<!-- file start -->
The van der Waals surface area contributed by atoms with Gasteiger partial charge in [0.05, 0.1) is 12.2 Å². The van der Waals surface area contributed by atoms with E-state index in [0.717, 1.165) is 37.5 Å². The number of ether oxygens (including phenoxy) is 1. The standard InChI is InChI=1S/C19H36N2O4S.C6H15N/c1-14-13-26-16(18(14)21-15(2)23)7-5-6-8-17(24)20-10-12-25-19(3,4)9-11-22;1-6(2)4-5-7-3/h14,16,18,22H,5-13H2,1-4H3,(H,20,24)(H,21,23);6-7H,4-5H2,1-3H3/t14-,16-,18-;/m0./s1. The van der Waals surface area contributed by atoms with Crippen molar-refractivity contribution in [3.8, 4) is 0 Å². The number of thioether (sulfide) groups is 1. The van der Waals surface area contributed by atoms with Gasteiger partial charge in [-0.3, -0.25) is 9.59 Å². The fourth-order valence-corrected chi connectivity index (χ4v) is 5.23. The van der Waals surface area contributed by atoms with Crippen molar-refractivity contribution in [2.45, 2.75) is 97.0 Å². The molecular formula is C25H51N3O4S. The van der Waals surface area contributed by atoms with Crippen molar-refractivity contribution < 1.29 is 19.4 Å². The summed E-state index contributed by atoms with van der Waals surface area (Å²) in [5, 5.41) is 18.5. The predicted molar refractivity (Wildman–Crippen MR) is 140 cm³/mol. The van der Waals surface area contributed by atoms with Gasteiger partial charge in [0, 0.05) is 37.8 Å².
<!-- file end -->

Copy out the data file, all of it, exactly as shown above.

The van der Waals surface area contributed by atoms with Gasteiger partial charge in [0.05, 0.1) is 12.2 Å². The van der Waals surface area contributed by atoms with E-state index in [0.717, 1.165) is 37.5 Å². The number of ether oxygens (including phenoxy) is 1. The standard InChI is InChI=1S/C19H36N2O4S.C6H15N/c1-14-13-26-16(18(14)21-15(2)23)7-5-6-8-17(24)20-10-12-25-19(3,4)9-11-22;1-6(2)4-5-7-3/h14,16,18,22H,5-13H2,1-4H3,(H,20,24)(H,21,23);6-7H,4-5H2,1-3H3/t14-,16-,18-;/m0./s1. The van der Waals surface area contributed by atoms with Crippen molar-refractivity contribution in [3.8, 4) is 0 Å². The number of thioether (sulfide) groups is 1. The van der Waals surface area contributed by atoms with Gasteiger partial charge in [-0.3, -0.25) is 9.59 Å². The fourth-order valence-corrected chi connectivity index (χ4v) is 5.23. The van der Waals surface area contributed by atoms with Crippen molar-refractivity contribution in [2.45, 2.75) is 97.0 Å². The molecular formula is C25H51N3O4S. The van der Waals surface area contributed by atoms with Crippen molar-refractivity contribution < 1.29 is 19.4 Å². The summed E-state index contributed by atoms with van der Waals surface area (Å²) in [5, 5.41) is 18.5. The predicted molar refractivity (Wildman–Crippen MR) is 140 cm³/mol. The van der Waals surface area contributed by atoms with Gasteiger partial charge in [0, 0.05) is 37.8 Å².